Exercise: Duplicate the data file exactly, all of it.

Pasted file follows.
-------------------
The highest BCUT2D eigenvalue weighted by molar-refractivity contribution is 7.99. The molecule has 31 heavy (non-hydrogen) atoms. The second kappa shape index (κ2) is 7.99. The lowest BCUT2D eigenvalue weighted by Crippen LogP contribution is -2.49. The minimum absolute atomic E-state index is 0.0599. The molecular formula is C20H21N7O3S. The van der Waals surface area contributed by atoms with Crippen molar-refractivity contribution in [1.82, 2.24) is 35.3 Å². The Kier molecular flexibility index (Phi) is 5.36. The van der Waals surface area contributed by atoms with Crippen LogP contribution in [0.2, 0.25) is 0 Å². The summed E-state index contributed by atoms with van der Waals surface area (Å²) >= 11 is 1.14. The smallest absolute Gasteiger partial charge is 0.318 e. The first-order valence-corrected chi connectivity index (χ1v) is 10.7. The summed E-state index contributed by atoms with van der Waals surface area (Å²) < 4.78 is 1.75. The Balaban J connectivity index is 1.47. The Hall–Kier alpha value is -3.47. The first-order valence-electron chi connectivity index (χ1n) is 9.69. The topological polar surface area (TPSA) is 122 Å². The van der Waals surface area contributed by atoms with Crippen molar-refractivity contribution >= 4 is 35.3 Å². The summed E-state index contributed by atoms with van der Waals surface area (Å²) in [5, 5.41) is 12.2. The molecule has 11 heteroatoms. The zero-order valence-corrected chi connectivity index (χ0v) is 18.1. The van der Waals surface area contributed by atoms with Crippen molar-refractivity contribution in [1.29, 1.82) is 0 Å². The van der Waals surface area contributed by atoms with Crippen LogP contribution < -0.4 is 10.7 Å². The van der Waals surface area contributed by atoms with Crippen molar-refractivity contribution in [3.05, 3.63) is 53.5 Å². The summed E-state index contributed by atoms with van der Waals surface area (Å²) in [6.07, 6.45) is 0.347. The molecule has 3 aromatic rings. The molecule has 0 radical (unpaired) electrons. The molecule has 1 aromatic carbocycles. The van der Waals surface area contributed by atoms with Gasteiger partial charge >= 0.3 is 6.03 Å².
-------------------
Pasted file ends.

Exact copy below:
The highest BCUT2D eigenvalue weighted by molar-refractivity contribution is 7.99. The molecule has 31 heavy (non-hydrogen) atoms. The second kappa shape index (κ2) is 7.99. The lowest BCUT2D eigenvalue weighted by Crippen LogP contribution is -2.49. The minimum absolute atomic E-state index is 0.0599. The molecular formula is C20H21N7O3S. The van der Waals surface area contributed by atoms with Crippen molar-refractivity contribution in [1.82, 2.24) is 35.3 Å². The Kier molecular flexibility index (Phi) is 5.36. The van der Waals surface area contributed by atoms with Crippen LogP contribution in [0.2, 0.25) is 0 Å². The summed E-state index contributed by atoms with van der Waals surface area (Å²) >= 11 is 1.14. The smallest absolute Gasteiger partial charge is 0.318 e. The first-order valence-corrected chi connectivity index (χ1v) is 10.7. The summed E-state index contributed by atoms with van der Waals surface area (Å²) < 4.78 is 1.75. The Balaban J connectivity index is 1.47. The Hall–Kier alpha value is -3.47. The first-order valence-electron chi connectivity index (χ1n) is 9.69. The topological polar surface area (TPSA) is 122 Å². The van der Waals surface area contributed by atoms with Crippen molar-refractivity contribution >= 4 is 35.3 Å². The summed E-state index contributed by atoms with van der Waals surface area (Å²) in [5, 5.41) is 12.2. The molecule has 11 heteroatoms. The zero-order valence-corrected chi connectivity index (χ0v) is 18.1. The van der Waals surface area contributed by atoms with Crippen molar-refractivity contribution in [1.29, 1.82) is 0 Å². The van der Waals surface area contributed by atoms with Crippen LogP contribution < -0.4 is 10.7 Å². The van der Waals surface area contributed by atoms with Crippen molar-refractivity contribution in [3.05, 3.63) is 53.5 Å². The summed E-state index contributed by atoms with van der Waals surface area (Å²) in [6.07, 6.45) is 0.347. The molecule has 3 aromatic rings. The molecule has 0 radical (unpaired) electrons. The molecule has 1 aromatic carbocycles. The van der Waals surface area contributed by atoms with Gasteiger partial charge >= 0.3 is 6.03 Å².